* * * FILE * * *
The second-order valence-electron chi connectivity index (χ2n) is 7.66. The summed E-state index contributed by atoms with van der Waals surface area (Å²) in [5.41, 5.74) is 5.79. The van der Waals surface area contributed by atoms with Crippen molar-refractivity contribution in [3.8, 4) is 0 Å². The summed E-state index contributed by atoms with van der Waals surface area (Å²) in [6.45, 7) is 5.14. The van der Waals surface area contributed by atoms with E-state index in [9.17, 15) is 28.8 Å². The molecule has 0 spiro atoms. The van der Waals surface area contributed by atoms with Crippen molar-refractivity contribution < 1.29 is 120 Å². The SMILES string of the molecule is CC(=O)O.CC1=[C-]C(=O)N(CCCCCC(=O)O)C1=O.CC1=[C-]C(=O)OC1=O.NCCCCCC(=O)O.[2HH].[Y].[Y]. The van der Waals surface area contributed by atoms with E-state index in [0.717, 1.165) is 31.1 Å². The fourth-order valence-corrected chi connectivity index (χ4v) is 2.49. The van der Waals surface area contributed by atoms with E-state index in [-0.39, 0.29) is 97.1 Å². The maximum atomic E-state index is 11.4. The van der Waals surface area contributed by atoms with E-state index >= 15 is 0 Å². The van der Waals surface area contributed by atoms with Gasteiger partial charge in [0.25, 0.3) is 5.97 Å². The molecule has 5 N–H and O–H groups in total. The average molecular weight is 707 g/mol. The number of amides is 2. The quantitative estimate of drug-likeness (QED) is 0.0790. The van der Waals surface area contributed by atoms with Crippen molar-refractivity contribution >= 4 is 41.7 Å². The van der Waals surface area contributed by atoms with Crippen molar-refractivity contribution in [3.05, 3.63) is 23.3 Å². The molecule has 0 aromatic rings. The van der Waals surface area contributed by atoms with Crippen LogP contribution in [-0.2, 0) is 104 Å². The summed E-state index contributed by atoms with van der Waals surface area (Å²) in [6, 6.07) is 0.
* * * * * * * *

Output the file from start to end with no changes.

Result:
The second-order valence-electron chi connectivity index (χ2n) is 7.66. The summed E-state index contributed by atoms with van der Waals surface area (Å²) in [5.41, 5.74) is 5.79. The van der Waals surface area contributed by atoms with Crippen molar-refractivity contribution in [3.8, 4) is 0 Å². The summed E-state index contributed by atoms with van der Waals surface area (Å²) in [6.45, 7) is 5.14. The van der Waals surface area contributed by atoms with E-state index in [9.17, 15) is 28.8 Å². The molecule has 0 spiro atoms. The van der Waals surface area contributed by atoms with Crippen molar-refractivity contribution < 1.29 is 120 Å². The SMILES string of the molecule is CC(=O)O.CC1=[C-]C(=O)N(CCCCCC(=O)O)C1=O.CC1=[C-]C(=O)OC1=O.NCCCCCC(=O)O.[2HH].[Y].[Y]. The van der Waals surface area contributed by atoms with E-state index in [0.717, 1.165) is 31.1 Å². The fourth-order valence-corrected chi connectivity index (χ4v) is 2.49. The van der Waals surface area contributed by atoms with E-state index in [-0.39, 0.29) is 97.1 Å². The maximum atomic E-state index is 11.4. The van der Waals surface area contributed by atoms with E-state index >= 15 is 0 Å². The van der Waals surface area contributed by atoms with Gasteiger partial charge in [0.25, 0.3) is 5.97 Å². The molecule has 5 N–H and O–H groups in total. The average molecular weight is 707 g/mol. The number of amides is 2. The quantitative estimate of drug-likeness (QED) is 0.0790. The van der Waals surface area contributed by atoms with Crippen molar-refractivity contribution >= 4 is 41.7 Å². The van der Waals surface area contributed by atoms with Crippen molar-refractivity contribution in [3.05, 3.63) is 23.3 Å². The molecule has 0 aromatic rings. The van der Waals surface area contributed by atoms with Crippen LogP contribution in [-0.2, 0) is 104 Å². The summed E-state index contributed by atoms with van der Waals surface area (Å²) in [6, 6.07) is 0.